The effect of light scattering on multifocal electroretinography

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Purpose: Unclear ocular media is a very common condition of older eyes characterized by significant light scattering and image degradation. The multifocal electroretinography (MERG) is a useful objective technique to measure retinal activity but its validity in the presence of cloudy ocular media remains unclear. We tested the MERG under controlled light scattering conditions using a liquid crystal diffuser (LCD) that simulated different degrees of image degradation. Methods: The MERG were taken from 13 normal young subjects seated behind a LCD set under two conditions: scatter (visual acuity -6/18) and non-scatter (visual acuity -6/6). The pupils had been dilated and the eyes were optically corrected for the working distance. The first-order kernel MERG response was analysed. Three subjects underwent MERG measurement with two additional intermediate light scattering levels (i.e. visual acuity ∼6/9 and 6/12). Results: The macular MERG response density was reduced (p < 0.001), but the peripheral MERG response densities were increased (p < 0.001) under the scattering condition. A similar trend was also observed with intermediate degrees of light scattering. Comparing the MERG waveforms without light scattering, a new retinal response was identified with a characteristic latency of about 60 ms (P60), but it was diminished in size under the scattering conditions. Conclusions: The veiling luminance might have caused the reduction in the macular MERG response and an elevation in the peripheral retina with light scatter. The functional suppression of P60 observed under the influence of light scatter may be related to retinal adaptation. Unclear optical media will affect the interpretation of MERG results.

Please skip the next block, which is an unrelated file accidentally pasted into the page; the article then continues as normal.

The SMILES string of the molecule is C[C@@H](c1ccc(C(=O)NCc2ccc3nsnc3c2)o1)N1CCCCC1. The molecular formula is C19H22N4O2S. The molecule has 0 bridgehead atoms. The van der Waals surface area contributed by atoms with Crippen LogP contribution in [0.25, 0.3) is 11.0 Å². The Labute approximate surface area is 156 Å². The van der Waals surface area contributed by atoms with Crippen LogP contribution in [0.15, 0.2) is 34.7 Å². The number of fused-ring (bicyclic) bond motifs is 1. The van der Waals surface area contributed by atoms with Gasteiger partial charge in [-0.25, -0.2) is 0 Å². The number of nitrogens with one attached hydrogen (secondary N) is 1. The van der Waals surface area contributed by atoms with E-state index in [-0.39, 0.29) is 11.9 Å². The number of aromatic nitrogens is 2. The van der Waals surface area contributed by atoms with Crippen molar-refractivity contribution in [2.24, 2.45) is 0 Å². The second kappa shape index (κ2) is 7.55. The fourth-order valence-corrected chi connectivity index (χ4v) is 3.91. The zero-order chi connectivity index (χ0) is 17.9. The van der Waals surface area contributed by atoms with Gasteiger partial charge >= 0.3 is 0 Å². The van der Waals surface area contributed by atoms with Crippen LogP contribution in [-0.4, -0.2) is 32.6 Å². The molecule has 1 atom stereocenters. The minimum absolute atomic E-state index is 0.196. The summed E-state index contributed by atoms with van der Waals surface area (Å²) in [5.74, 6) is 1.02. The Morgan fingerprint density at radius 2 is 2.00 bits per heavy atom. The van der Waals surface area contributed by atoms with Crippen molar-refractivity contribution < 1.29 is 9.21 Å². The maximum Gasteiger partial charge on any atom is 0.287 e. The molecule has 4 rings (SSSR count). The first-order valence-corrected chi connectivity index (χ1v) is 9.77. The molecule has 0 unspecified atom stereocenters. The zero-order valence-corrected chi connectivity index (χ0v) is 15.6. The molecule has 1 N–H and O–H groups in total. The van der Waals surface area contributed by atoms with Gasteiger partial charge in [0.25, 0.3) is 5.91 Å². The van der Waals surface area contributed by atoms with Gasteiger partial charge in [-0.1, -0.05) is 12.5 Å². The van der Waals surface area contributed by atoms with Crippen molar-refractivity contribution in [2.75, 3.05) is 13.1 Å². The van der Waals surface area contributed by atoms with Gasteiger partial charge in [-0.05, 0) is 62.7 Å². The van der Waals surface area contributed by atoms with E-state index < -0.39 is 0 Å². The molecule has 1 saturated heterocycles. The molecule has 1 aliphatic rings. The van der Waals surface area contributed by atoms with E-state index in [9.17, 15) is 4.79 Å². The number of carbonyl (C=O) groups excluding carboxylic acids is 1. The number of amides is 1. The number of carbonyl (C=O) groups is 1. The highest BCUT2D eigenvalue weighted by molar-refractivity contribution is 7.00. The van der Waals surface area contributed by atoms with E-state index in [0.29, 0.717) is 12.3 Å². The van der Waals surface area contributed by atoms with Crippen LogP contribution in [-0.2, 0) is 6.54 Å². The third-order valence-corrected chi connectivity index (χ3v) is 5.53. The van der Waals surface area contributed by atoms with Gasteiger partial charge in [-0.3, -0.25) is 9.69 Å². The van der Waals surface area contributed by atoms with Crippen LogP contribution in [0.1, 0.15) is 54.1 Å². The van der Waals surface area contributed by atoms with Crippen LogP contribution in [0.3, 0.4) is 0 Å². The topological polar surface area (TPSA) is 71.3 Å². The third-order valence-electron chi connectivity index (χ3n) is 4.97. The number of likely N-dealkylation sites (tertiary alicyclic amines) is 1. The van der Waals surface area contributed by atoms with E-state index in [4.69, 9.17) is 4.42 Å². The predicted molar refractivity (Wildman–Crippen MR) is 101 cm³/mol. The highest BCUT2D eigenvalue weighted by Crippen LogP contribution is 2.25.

Original languageEnglish
Pages (from-to)482-490
Number of pages9
JournalOphthalmic and Physiological Optics
Issue number6
Publication statusPublished - 1 Nov 2002


  • Cataract
  • Light scattering
  • Multifocal electroretinography (MERG)
  • Optical media

ASJC Scopus subject areas

  • Ophthalmology
  • Sensory Systems
  • Health Professions(all)

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